U.S. investors are always in search of "the next
," hoping to latch on to a stock that can appreciate smartly over
In China, they've already had their Google moment. The country's
leading search engine provider,
has seen its
rise from the low teens in early 2009 to a recent $133, valuing the
company at more than $45 billion.
Now, investors are starting to pay closer attention to
, Russia's leading search engine. Fears of falling
have pushed its stock down more than 40% since a post-IPO spike
last spring, but those fears increasingly appear misplaced. And the
company's $7 billion
, though not inconsiderable, still appears to sharply discount the
prospects of major growth in the years ahead.
While Baidu and Google saw explosive growth right out of the gate,
Yandex needed time to gain traction, finally reaching an inflection
point in the last few years. Sales grew a modest 14% in 2009 to
$295 million, but rose 43% in 2010, 60% in 2011, and should rise
another 40% in 2012 and 2013, translating into $1.3 billion in
sales. Goldman Sachs sees that figure hitting $1.7 billion by 2014.
(Note: If you look these numbers up on your own, the current
consensus forecasts on Yahoo Finance are far off the mark, as far
as I can tell.)
So why is Yandex's growth finally accelerating? Because major
Russian companies are belatedly embracing the Internet as a key
part of their marketing campaigns. Goldman Sachs sees Russian
online ad spending rising 35% in 2012 and 30% in each of the
following three years.
Make no mistake, Google is a formidable player, even in Russia. The
company's Android smartphones are becoming increasingly popular and
are helping take market share. Investors have been spooked by the
fact that Yandex's market share has fallen from 65.7% last May to
61.8% in December 2011, according to liveinternet.ru. Google now
has roughly 30% of the
Google took share by making it harder for users of its Android
software to use any other search engine on its Chrome browser.
Google relented on that anti-competitive move about six weeks ago,
and Yandex has seen a modest bounce back in market share in
That bounce back could also be attributed to a relationship with
Samsung, the leading smartphone seller in Russia. Samsung uses its
own operating system (known as Bada) instead of Google's Android,
and the Yandex search engine is integrated into the system.
Samsung projects 50% sales growth for its phones in Russia in 2012.
Windows phones also use Yandex as a default search engine and could
help boost share if that joint venture's offerings gain traction.
In effect, the Russian market is quickly coalescing between Google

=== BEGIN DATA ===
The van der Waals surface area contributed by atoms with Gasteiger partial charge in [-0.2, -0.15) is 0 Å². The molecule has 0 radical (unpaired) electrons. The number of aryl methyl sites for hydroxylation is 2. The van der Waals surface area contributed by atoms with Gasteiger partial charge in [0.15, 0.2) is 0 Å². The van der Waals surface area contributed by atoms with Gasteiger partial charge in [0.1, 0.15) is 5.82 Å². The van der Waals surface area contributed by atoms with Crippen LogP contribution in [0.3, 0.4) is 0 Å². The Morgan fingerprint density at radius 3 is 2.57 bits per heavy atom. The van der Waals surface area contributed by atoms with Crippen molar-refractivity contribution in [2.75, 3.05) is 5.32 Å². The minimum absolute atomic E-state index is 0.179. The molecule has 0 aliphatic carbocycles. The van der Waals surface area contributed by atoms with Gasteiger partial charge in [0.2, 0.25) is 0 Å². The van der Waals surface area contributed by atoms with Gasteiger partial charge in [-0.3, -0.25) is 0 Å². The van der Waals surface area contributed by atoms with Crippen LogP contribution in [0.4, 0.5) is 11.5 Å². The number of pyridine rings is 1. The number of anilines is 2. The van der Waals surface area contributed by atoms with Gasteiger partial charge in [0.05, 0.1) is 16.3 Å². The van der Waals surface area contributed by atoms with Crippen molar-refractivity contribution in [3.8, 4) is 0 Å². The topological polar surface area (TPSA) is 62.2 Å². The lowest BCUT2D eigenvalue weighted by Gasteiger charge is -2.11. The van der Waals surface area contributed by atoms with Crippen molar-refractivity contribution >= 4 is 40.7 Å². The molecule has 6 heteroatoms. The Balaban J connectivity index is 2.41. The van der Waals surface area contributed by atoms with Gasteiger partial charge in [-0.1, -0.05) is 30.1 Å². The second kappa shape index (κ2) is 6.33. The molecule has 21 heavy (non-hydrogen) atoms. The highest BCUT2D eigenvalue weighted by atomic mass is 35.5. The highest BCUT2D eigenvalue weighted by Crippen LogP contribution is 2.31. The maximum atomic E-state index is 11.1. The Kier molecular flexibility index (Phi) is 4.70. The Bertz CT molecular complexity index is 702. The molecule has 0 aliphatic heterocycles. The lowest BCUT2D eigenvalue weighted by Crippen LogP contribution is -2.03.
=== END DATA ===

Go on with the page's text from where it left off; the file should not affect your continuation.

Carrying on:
in one camp and Yandex in the other.
Goldman Sachs goes so far as to suggest Yandex may soon ink
agreements with wireless service providers to have its software
pre-loaded onto Android phones. What would be Google's response?
"We think Google will likely allow such a
on its operating system because opposition may raise further
anti-trust investigations against Google," note Goldman's analysts.
Investors are best off assuming that the recent stabilization in
market share will be the norm in 2012, and Yandex can simply grow
in line with the broader market. That, as noted earlier, should set
the stage for 40% growth in each of the next two years and also
help Yandex maintain its impressive 45%
margins. Goldman Sachs sees shares rising from a recent $23 to $30
-- a 30% gain. Deutsche Bank is even more aggressive, with a $38
, noting that "shares of Yandex significantly under-appreciate the
Risks to Consider:
is thriving in part due to robust oil prices. A pullback in this
might dampen the Russian economy and consumer spending. Moreover,
investors need to track market share trends. If Google resumes its
market share gains seen last summer, then investors should head for
Action to Take -->
The U.S. and European Internet penetration rates are nearing a
peak, and China isn't far behind. Russia remains relatively
under-penetrated and should deliver very high growth in the next
few years. Yandex.com remains the best way to play that trend.
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-- David Sterman
David Sterman does not personally hold positions in any
securities mentioned in this article. StreetAuthority LLC owns
shares of GOOG in one or more if its "real money" portfolios.